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Google's profit rises but falls short of estimates

chart_ws_stock_googleinc.top.png By David Goldman, staff writer


NEW YORK (CNNMoney.com) -- Google's second quarter didn't do much to help get the company's stock out of its current rut.

The world's online search leader reported a quarterly profit on Thursday that rose from its year-ago results but missed Wall Street's forecasts. Though quarterly earnings rose 24% from a year earlier -- healthy by any standards -- it's far from the nearly 40% average growth rate that Google posted over the past five years.

The company said its non-core businesses are growing nicely, most notably in the mobile field. Google reported that its advertising partners are becoming more receptive to mobile-specific advertising, and smart phones running its Android operating system are selling at a rate of 160,000 a day.

"We saw strength in every major product area, as more and more traditional brand advertisers embraced search advertising," Eric Schmidt, Google's CEO, said in a prepared statement. "We feel confident about our future, and plan to continue to invest aggressively in our core areas of strategic focus."

Still, the vast majority of Google's revenue in the quarter -- 96% -- came from advertising. That has some investors worried that Google will forever remain an advertising company disguised in a tech firm's clothes. The other 4% of Google's revenue came mostly from selling Google Apps to corporate customers -- a business that's under pressure from Microsoft after the release of an online version of Office 2010.

Google took a few other hard knocks during the past three months. Users clicked on fewer ads compared to last quarter, and Google's bottom line was hit hard by an unfavorable foreign exchange rate.

In all, the second quarter produced results that mostly fell short of Wall Street's expectations. Google said its net income increased to $1.84 billion. Excluding one-time benefits, Google said it earned $6.45 per share. Analysts polled by Thomson Reuters, who typically exclude one-time items from their estimates, had forecast earnings of $6.51 per share.

Sales for the Mountain View, Calif., company rose 24% to $6.82 billion. Excluding advertising sales that Google shares with partners, a figure also known as "traffic acquisition costs," the company reported revenue of $5.1 billion, roughly in line with analysts' forecasts of $5 billion.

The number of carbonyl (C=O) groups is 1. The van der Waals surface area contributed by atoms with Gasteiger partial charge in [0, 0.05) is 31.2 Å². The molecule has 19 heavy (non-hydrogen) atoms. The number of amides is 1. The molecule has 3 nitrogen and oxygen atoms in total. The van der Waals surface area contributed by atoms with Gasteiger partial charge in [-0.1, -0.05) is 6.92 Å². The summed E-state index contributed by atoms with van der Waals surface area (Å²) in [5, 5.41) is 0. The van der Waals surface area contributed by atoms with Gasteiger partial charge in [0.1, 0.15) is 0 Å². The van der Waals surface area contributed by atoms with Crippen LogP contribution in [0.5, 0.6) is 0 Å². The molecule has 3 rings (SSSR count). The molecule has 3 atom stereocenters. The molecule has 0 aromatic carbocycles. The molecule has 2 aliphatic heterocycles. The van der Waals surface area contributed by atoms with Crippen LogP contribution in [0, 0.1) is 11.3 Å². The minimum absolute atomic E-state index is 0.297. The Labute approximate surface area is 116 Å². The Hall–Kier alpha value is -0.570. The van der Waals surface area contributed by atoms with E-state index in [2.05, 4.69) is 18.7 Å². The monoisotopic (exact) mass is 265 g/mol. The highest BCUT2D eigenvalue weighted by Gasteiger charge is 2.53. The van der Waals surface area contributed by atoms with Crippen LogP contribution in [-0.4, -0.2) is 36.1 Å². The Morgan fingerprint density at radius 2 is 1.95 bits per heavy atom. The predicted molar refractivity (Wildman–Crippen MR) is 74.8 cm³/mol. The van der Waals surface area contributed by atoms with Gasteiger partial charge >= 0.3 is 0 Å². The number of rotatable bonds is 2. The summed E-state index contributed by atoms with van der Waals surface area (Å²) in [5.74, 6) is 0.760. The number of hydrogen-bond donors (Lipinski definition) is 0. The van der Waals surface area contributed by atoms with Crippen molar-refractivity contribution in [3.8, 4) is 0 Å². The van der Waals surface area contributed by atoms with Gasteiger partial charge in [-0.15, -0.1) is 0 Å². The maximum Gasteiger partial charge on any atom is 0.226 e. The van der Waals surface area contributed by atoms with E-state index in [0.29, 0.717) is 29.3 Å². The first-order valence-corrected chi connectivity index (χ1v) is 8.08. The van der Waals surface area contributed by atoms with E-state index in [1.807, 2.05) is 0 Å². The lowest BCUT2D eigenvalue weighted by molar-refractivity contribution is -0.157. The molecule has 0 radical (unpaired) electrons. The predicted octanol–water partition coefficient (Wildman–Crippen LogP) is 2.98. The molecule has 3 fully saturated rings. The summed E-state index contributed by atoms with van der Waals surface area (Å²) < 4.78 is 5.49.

Shares of Google (GOOG, Fortune 500) fell 5% after hours. The stock is down more than 20% this year, faring far worse than competitors like Yahoo (YHOO, Fortune 500), Microsoft (MSFT, Fortune 500) and Apple (AAPL, Fortune 500).

The company remained upbeat about its quarter. Google noted that the average per-click rate that it charges advertisers has been rising, helping drive the company's results higher. The company won regulatory approval for its purchase of mobile advertising company AdMob, and it recently secured its license to continue operating in China.

Google continues to invest in the expansion, adding 1,184 employees during the quarter. On a conference call with investors, Patrick Pichette, Google's chief financial officer, said now is the "right time" for Google to grow its business, especially because the company is seeing financial growth from its emerging businesses amid a still-difficult economic environment.

"There's a lot you hear on the news about how the world economy is going to hurt us and all, but from a Google perspective, our business has had a great quarter," said Pichette on the call.

But at the same time, the company deflected an analyst's question about whether it would start to return some of its $30 billion in cash to shareholders. Pichette said only that the decision is the board's to make. To top of page

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